Anyone familiar with debate surrounding marriage equality is likely familiar with the "traditional family" argument. That is, those arguing against same-sex marriage commonly maintain that children supposedly "do better" when in a household with two parents of the opposite sex. Now, a new study, conducted by Dr. Simon Crouch of the University of Melbourne, seeks to address that very claim. The results may prove harmful to those advocating the so-called "traditional family".
"The Australian Study of Child Health in Same-Sex Families, conducted at Melbourne University, collected data on the mental, physical, and social wellbeing of 500 children from around the nation up to the age of 17. The study also interviewed 315 gay, lesbian, and bisexual parents, asking them to complete the Child Health Questionnaire, which is recognized around the world. Preliminary results indicated that children of gay and lesbian parents were no different from their peers raised by straight parents in terms of physical and mental health, and in their interactions with others and their parents."
Interim results indicated that there was no noticeable difference between children of same-sex and opposite-sex parents in terms of physical health, mental health, or interactions with their parents. When it came to family cohesion and general health, children of same-sex couples actually managed to score higher than their counterparts who were raised by opposite-sex couples. The study indicated only one area in which children of same-sex couples did suffer, and that was when they were subject to discrimination based on their parents' sexuality.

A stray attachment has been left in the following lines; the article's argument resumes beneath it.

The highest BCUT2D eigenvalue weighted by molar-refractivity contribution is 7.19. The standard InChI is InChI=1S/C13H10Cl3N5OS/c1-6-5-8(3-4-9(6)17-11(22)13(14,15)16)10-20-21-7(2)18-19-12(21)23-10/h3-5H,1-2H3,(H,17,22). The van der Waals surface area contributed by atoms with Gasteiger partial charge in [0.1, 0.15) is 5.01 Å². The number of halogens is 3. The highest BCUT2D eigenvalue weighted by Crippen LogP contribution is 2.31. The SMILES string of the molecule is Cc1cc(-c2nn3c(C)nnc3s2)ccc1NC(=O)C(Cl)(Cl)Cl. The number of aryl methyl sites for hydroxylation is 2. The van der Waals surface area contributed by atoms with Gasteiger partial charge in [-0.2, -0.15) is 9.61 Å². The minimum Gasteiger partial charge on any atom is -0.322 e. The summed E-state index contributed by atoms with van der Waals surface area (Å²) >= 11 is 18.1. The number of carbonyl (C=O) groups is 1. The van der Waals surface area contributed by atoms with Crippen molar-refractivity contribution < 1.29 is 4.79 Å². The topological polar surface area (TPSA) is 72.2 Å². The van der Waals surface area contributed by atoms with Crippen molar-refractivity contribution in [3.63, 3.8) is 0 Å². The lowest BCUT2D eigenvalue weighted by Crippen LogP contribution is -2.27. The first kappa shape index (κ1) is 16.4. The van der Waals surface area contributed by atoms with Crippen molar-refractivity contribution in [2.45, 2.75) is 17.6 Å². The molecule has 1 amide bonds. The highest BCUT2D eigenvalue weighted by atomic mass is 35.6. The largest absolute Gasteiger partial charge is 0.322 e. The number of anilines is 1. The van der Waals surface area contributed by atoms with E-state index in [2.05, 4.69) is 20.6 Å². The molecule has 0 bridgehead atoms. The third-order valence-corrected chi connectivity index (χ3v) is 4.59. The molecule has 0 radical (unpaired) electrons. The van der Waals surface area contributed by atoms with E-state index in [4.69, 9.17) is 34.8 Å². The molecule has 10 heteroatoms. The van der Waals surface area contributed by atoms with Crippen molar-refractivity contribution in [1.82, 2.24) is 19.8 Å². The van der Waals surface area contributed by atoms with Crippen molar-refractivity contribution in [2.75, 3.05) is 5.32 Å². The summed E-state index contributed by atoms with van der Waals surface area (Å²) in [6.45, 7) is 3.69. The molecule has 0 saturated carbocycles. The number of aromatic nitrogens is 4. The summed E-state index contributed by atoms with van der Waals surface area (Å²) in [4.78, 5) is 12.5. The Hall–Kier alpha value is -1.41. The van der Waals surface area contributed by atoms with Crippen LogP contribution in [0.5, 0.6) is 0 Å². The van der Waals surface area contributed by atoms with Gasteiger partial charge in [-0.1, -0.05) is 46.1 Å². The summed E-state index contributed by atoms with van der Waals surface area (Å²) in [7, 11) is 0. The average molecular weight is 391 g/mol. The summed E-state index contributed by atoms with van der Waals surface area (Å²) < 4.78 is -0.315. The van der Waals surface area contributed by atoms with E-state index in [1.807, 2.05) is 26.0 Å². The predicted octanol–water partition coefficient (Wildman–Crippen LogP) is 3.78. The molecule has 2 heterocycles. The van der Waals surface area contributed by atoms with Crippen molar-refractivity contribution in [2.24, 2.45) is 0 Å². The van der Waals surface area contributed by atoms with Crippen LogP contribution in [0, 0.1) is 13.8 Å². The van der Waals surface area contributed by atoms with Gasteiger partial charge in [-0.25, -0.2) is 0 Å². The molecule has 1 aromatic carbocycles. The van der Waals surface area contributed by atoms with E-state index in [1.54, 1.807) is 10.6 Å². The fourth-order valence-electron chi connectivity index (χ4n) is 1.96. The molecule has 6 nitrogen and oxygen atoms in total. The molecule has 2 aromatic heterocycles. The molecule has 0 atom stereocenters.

According to PinkNews, this study is "the world’s largest of its kind on gay parenting." Dr. Crouch, and openly gay father of twin four-year-old boys, stated that he was prompted by the equal marriage and gay adoption debate, especially those arguing that children supposedly "did better" when raised by opposite-sex parents. He disagreed…
"Our research does not support this. There are a lot of same sex families where there isn’t a mother figure or there isn’t a father figure and we find that the children are doing really well."